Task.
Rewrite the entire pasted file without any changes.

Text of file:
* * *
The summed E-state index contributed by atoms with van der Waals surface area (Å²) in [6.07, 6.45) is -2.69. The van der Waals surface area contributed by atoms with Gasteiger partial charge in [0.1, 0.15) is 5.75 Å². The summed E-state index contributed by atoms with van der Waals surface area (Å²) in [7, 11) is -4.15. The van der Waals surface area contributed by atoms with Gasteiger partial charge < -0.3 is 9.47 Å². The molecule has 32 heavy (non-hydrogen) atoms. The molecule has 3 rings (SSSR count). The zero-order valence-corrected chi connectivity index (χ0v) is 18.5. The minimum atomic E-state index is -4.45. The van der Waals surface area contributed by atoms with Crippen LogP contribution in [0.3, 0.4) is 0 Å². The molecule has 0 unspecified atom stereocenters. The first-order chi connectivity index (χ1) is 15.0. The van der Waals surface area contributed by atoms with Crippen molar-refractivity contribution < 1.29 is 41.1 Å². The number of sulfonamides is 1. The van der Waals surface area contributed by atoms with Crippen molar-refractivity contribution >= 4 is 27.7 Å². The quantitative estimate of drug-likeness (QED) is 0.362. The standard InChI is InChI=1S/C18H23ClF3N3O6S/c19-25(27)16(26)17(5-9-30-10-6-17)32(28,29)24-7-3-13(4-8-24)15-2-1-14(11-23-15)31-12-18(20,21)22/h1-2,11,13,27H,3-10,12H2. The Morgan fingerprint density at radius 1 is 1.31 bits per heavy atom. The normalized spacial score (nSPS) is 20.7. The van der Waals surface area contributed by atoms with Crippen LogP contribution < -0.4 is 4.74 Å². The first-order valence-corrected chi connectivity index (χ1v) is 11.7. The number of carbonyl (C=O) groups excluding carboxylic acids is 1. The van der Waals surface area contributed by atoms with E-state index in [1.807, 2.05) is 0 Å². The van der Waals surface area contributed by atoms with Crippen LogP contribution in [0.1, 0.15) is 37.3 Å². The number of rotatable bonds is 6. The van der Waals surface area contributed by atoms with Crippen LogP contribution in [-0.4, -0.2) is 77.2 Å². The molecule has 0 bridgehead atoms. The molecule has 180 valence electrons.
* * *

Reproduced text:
The summed E-state index contributed by atoms with van der Waals surface area (Å²) in [6.07, 6.45) is -2.69. The van der Waals surface area contributed by atoms with Gasteiger partial charge in [0.1, 0.15) is 5.75 Å². The summed E-state index contributed by atoms with van der Waals surface area (Å²) in [7, 11) is -4.15. The van der Waals surface area contributed by atoms with Gasteiger partial charge < -0.3 is 9.47 Å². The molecule has 32 heavy (non-hydrogen) atoms. The molecule has 3 rings (SSSR count). The zero-order valence-corrected chi connectivity index (χ0v) is 18.5. The minimum atomic E-state index is -4.45. The van der Waals surface area contributed by atoms with Crippen LogP contribution in [0.3, 0.4) is 0 Å². The molecule has 0 unspecified atom stereocenters. The first-order chi connectivity index (χ1) is 15.0. The van der Waals surface area contributed by atoms with Crippen molar-refractivity contribution < 1.29 is 41.1 Å². The number of sulfonamides is 1. The van der Waals surface area contributed by atoms with Crippen molar-refractivity contribution >= 4 is 27.7 Å². The quantitative estimate of drug-likeness (QED) is 0.362. The standard InChI is InChI=1S/C18H23ClF3N3O6S/c19-25(27)16(26)17(5-9-30-10-6-17)32(28,29)24-7-3-13(4-8-24)15-2-1-14(11-23-15)31-12-18(20,21)22/h1-2,11,13,27H,3-10,12H2. The Morgan fingerprint density at radius 1 is 1.31 bits per heavy atom. The normalized spacial score (nSPS) is 20.7. The van der Waals surface area contributed by atoms with Crippen LogP contribution < -0.4 is 4.74 Å². The first-order valence-corrected chi connectivity index (χ1v) is 11.7. The number of carbonyl (C=O) groups excluding carboxylic acids is 1. The van der Waals surface area contributed by atoms with E-state index in [1.807, 2.05) is 0 Å². The van der Waals surface area contributed by atoms with Crippen LogP contribution in [0.1, 0.15) is 37.3 Å². The number of rotatable bonds is 6. The van der Waals surface area contributed by atoms with Crippen LogP contribution in [-0.4, -0.2) is 77.2 Å². The molecule has 0 bridgehead atoms. The molecule has 180 valence electrons.